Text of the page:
Threshold: This should be the threshold that you set inside your Power Training zones on your Athlete Home page. If this is not correct, you can change it here, by typing in a new Threshold value, or by Creating a new power zone on your Athlete home page
Lo Threshold: this should be set at about 20-30 watts under your Threshold value, just to give you some perspective on the graph.
Hi Threshold: this should be set at about 20-30 watts above your Threshold value, again, to help you with some perspective on the graph.
T-Cadence: This is the Threshold cadence. It's your normal self-selected cadence in which you would average when you do a threshold interval.
Crank Length: The Crank length of your cranks on your bike.
Centering the Axes- This is a somewhat hidden, but very easy and useful feature. You can change the center of the axes, by just double clicking anywhere in the view. Double-click in the upper right and it pulls the axes to the upper right. Double-click to the lower left and it pulls the axes to the lower left. Simple and can really help you read the chart more clearly.
The functions of the 'Eyes' inside QA and clicking on the text (entire ride, peak 5 minutes, etc) have some specific functions, similar to in the graph page but with a few little differences.
When you click on the text for example 'Entire Workout', then the points will all be yellow. This is the default and master color in the QA tab. Note the very small Yellow Triangle in the Data set. This is the Average of all the Data. Note also the percentages in each of the corners. The First number is the percentage of data in that quadrant in relationship with the other quadrants. The percentage number in parenthesese is the percentage of data that is inside a range on the right. See a little bit farther down for an example.
Now, when you click on an 'Eye', this changes the color to red and shows you exactly where that selection of data is inside the QA. This is very useful as it allows to you see if you completed the interval, section of ride correctly as compared to your goal or workout.
Now, finally, if you click on the text word beside the 'Eyes' column, then the section of the workout that does not include the 'Eyes', turns to blue. Note that a 2nd Triangle appears now. This is the average of the data for that range that you clicked on. In the example below, there now a yellow triangle inside QIII which is the average of the data that is highlighted (in blue) on the Ranges window. The Average of all the data is still there, but now it is a red triangle.
Now, review the screenshot above more closely and you'll see that the percentages in the corners have changed. In the QIII corner, we have 33.3% which represents how much time was spent in QIII for the entire workout and then in parentheses, we have 33.1% which represents how much that range is as a percentage of all the data in QIII.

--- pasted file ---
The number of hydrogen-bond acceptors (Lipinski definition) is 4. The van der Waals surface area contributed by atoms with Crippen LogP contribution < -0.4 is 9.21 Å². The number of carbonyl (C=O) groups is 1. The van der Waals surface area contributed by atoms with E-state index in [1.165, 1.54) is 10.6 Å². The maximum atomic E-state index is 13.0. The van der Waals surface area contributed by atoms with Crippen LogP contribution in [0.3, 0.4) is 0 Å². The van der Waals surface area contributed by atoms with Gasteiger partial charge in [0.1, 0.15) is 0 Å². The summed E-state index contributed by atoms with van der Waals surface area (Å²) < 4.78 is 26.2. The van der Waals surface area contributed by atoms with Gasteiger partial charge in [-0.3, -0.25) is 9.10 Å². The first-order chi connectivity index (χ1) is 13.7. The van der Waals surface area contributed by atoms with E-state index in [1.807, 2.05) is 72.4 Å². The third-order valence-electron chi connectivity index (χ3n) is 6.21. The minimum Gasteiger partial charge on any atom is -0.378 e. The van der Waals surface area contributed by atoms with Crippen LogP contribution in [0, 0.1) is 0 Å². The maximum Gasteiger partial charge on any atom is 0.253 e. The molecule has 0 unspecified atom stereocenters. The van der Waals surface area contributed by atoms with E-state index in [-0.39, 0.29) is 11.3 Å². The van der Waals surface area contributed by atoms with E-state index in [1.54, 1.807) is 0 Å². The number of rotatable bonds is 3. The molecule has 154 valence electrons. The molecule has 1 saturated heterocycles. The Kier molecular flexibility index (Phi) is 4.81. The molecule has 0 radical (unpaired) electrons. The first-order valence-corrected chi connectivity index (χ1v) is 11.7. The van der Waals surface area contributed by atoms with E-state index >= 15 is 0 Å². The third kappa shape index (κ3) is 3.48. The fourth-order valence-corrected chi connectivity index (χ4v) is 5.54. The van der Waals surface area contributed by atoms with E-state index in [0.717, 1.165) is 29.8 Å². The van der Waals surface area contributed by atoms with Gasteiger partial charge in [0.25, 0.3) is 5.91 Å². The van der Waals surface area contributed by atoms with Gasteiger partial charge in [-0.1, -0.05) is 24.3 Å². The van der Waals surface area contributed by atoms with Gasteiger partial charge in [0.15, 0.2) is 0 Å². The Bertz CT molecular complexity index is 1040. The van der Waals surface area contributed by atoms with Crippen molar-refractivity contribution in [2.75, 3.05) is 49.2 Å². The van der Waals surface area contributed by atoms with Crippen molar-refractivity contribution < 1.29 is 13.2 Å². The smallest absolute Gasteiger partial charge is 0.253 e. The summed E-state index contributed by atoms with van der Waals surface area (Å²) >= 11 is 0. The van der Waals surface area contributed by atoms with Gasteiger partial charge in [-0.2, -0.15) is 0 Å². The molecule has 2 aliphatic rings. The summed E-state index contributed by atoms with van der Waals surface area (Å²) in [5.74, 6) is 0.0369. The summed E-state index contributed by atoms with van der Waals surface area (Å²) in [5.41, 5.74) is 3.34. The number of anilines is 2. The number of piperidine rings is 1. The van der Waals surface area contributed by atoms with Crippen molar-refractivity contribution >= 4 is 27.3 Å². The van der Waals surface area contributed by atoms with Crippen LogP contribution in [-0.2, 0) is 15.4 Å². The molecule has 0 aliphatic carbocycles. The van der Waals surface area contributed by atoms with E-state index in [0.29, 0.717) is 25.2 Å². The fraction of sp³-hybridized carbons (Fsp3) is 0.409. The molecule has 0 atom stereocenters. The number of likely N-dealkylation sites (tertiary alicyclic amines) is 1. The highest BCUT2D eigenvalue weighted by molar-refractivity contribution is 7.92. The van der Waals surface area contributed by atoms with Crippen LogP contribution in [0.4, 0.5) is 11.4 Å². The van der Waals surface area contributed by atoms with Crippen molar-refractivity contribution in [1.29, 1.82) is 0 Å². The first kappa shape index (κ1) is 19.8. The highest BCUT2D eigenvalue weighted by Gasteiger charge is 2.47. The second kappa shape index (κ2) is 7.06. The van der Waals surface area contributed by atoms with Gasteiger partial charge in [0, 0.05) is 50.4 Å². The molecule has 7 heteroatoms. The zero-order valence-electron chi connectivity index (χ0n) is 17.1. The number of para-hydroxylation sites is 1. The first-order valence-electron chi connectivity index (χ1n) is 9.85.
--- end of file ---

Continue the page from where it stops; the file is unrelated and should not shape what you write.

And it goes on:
Let's look at a Comparison QA and see what the quadrants mean:
Every ride you do, every workout will have an aerobic/anaerobic (cardiovascular) component to them and a neuromuscular(the muscles!) component. As we said above, how you create the watts can be an important factor in your training. Each quadrant represents a different combination of force(how hard you push on the pedals) and pedaling velocity(how fast you push on the pedals).
QI: High Force and High Cadence- An example of this would be sprinting.
QII: High Force and Low Cadence- An example would be steep hill repeats, big gear intervals and a lot of Mt. Biking resides in QII as well.
QIII: Low Force and Low Cadence- An example would be a recovery ride or just an easy ride around town.
QIV: Low Force and High Cadence- An example would be a Criterium or fast pedaling drills.
The below screenshot compares a Criterium, Road Race, Time Trial and a Cyclo-Cross race together. This was done by creating a Multi-file/Range Analysis and then clicking on the QA tab at the top to have a Multi-File Quadrant Analysis(MFQA)
In the next example below, we see just the criterium race. Most criteriums are characterized by high speeds, fast turns and plenty of sprinting. In a criterium, you have to use a gear that allows you to quickly change speeds to keep up with the ever surging peloton. When you examine the QA below, you see that most of the time is spent in QIV, which represents Fast pedaling at a low force and this makes perfect sense for a criterium. The next largest percentage of time was spent in QI, which means this rider also had to do some sprints in order to stay in the race.
When examining a Mt. Bike race file and comparing it to a road file, you can easily discern the differences betwen the neuromuscular demands fo the two workouts. This is where the QA really shines in demonstrating to you that the demands of a race can be very different from the demands of your training ride, even though you are doing your best to simulate a race. In the case below, we see that it's very difficult to create the same neuromuscular demands on a road bike as those that are created in a Mt. Bike race.
Now, lets examine a Microburst workout on a Trainer and compare that to a Criterium. A Criterium as represented in the QA above, places a large load in the QI area. Can you simulate a criterium race by doing a workout on the trainer? More specifically, will a Micro-burst workout(15 seconds ON at 150% of FTP and 15 seconds OFF at 50% of FTP) be a rough equivalent of a Criterium race?.
From these examples, we hope you have learned more about how to use this tool. Looking at both the QA from an individual file to help you learn more about those files and the neuromuscular demands of them, along with comparing multiple workouts together in a MFQA. These will help to better align your training with your racing demands, and along with your cardiovascular training, you will be assured that your neuromuscular power demands are being met as well.